Click here for the official statement
“Non-ticketed attendance for heritage events declined in 2012. This was a result of the National Heritage Board (NHB)’s shift from large-scale events to more targeted ones with better quality of engagement.”
By ‘non-ticketed’ I suppose they mean all the free activities that NHB and its museums organise, such as Heritage Fest, Night Festival etc. The statement attributes the drop in attendance to “…shift from large-scale events to more targeted ones with better quality of engagement”.
First, is there such a shift? NHB still seems to put in a lot of energy into these free events, including the horrible (which is not meant to be a compliment) Halloween debacle that ACM puts on every year.
Second, even if it is true that there may be more programs with “…better quality of engagement”, the problem is how this ‘engagement’ is measured. Yes, Person A may spend 3hrs in a museum and Person B only 1hr, but on what quantitative basis can we say that Person A has been ‘engaged’ more than Person B.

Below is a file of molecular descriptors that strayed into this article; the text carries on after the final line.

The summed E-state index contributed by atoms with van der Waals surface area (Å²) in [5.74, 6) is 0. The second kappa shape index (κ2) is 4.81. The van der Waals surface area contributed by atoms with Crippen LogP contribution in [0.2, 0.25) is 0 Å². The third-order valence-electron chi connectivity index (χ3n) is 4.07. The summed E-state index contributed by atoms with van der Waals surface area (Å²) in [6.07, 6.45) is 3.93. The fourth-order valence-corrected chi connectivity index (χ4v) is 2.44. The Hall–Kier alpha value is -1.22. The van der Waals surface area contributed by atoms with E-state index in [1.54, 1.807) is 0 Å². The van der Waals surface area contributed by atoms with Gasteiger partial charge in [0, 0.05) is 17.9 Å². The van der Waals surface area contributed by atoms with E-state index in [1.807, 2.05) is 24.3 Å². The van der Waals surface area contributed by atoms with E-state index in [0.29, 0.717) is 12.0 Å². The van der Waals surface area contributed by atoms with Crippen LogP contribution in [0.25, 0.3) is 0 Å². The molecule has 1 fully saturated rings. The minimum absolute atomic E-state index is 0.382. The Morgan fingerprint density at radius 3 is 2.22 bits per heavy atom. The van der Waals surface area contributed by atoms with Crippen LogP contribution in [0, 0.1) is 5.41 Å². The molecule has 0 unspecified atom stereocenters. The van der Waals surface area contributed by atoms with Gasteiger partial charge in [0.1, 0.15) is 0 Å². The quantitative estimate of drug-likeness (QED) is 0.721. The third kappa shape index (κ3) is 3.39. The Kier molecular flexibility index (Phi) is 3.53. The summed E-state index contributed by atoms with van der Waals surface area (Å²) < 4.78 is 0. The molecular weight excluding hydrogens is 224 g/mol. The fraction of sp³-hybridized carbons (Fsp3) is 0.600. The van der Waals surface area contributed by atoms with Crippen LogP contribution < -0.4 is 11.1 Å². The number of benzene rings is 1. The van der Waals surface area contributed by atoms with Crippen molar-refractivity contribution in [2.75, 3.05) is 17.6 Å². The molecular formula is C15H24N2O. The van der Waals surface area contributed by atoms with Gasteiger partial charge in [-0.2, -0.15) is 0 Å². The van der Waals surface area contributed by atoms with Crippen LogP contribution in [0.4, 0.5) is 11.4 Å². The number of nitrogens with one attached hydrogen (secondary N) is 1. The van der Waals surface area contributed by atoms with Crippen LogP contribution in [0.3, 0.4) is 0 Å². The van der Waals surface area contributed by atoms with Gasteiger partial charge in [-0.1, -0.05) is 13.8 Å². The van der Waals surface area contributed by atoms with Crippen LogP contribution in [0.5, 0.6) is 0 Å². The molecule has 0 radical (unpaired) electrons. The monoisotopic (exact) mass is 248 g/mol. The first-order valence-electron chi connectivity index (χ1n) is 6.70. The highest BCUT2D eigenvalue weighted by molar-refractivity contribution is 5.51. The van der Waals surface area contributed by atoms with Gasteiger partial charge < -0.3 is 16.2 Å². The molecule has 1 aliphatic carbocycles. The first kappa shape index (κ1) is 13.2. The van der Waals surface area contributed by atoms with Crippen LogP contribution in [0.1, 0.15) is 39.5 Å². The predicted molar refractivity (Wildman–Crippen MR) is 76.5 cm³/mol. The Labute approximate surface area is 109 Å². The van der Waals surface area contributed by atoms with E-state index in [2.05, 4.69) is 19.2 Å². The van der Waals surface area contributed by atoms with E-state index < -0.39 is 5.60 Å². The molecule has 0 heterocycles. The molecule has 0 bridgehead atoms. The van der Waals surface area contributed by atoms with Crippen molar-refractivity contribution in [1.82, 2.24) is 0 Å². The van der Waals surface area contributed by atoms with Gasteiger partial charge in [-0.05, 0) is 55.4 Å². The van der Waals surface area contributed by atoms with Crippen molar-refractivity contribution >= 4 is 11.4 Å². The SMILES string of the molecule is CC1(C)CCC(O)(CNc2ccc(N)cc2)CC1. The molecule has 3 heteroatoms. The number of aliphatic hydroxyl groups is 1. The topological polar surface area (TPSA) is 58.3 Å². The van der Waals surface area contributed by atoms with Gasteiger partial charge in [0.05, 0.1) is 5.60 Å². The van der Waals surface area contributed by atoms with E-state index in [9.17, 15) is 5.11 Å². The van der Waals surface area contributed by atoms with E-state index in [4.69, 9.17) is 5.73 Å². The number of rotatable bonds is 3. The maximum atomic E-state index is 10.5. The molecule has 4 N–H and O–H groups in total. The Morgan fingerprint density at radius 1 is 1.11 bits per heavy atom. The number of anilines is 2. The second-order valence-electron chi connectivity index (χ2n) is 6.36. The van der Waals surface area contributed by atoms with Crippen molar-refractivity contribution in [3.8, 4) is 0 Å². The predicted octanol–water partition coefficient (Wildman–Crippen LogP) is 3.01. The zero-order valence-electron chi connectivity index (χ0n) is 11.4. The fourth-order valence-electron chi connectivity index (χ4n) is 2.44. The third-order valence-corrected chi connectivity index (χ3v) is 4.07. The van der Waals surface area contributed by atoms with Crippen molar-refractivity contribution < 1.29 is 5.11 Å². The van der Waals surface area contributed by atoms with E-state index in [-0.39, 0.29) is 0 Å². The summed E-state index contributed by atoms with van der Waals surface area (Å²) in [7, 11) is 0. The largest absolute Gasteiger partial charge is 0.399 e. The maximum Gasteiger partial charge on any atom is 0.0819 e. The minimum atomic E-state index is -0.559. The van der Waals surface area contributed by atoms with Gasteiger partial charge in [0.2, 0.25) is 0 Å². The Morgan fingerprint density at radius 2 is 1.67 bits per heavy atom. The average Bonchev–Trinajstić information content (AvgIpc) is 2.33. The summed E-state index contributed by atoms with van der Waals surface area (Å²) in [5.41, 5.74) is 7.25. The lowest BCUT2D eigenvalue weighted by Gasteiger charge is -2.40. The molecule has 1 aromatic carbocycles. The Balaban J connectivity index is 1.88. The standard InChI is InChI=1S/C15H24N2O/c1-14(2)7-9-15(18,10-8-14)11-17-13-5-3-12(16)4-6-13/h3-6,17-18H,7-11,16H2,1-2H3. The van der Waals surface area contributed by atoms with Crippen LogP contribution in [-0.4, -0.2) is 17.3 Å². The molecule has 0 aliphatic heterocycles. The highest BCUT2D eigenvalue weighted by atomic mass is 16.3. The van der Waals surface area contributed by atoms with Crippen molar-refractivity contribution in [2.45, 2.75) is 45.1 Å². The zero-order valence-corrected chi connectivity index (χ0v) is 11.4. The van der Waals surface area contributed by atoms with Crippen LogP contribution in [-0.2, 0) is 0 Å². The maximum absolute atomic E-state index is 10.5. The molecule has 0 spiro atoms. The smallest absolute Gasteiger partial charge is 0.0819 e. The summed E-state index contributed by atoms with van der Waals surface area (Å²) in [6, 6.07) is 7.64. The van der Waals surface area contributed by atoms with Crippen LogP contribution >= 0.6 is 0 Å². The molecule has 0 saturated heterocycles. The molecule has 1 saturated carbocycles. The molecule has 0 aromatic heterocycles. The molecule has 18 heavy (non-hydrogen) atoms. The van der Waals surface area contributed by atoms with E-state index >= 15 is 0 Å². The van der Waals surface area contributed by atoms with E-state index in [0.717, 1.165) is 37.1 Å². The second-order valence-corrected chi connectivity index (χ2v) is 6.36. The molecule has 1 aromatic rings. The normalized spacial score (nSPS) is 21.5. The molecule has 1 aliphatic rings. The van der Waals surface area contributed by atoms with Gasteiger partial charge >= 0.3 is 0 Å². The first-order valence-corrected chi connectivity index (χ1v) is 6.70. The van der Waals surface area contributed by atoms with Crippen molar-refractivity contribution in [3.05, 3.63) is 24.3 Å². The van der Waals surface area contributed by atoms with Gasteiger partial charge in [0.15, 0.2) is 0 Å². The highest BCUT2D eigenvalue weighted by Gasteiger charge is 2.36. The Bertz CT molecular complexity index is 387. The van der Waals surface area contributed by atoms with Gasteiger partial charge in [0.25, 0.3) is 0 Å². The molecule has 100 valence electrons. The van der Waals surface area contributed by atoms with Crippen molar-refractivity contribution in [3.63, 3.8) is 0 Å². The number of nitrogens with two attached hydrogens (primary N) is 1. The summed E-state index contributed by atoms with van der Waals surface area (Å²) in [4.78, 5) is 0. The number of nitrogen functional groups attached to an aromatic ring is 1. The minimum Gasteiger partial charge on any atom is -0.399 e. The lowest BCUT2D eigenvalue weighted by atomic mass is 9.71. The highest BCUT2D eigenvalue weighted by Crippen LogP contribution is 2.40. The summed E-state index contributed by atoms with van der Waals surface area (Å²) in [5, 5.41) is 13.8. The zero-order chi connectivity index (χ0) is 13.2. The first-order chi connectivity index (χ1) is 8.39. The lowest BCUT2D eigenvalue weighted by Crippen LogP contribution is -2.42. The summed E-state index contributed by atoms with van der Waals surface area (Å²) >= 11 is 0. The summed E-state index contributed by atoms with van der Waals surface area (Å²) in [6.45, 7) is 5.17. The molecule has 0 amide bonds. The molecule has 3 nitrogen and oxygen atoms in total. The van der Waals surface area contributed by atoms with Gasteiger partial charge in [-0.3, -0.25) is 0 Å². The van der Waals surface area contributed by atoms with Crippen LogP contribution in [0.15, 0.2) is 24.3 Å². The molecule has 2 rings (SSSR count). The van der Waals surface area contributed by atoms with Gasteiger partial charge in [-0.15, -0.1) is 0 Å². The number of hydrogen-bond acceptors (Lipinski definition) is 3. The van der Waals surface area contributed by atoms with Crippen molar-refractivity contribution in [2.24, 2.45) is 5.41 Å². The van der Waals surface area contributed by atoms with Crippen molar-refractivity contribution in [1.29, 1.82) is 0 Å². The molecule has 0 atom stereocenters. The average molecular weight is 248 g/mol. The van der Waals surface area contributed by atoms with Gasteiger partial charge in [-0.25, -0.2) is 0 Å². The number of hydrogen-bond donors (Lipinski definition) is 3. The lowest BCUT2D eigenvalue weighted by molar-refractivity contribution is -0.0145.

Perhaps the statement in the website above is the authority preempting the impossible continual climb of NHB’s annual numbers. With NHB reporting higher and higher numbers year on year, someone perhaps has realised that this increment is not sustainable, and has cleverly caused a diversion by saying that even though fewer people have been attending such NHB-events, their ‘quality of visit’ has improved. But watch what NHB will say by the end of 2013, because they are bound to report a significant increase in visitors to the museums due to the free-entry that begun in mid-year. But then again, getting more visitors through the door is not what NHB is after, right? (because at least based on their press release above, they seem to prefer fewer visitors who are more ‘engaged’).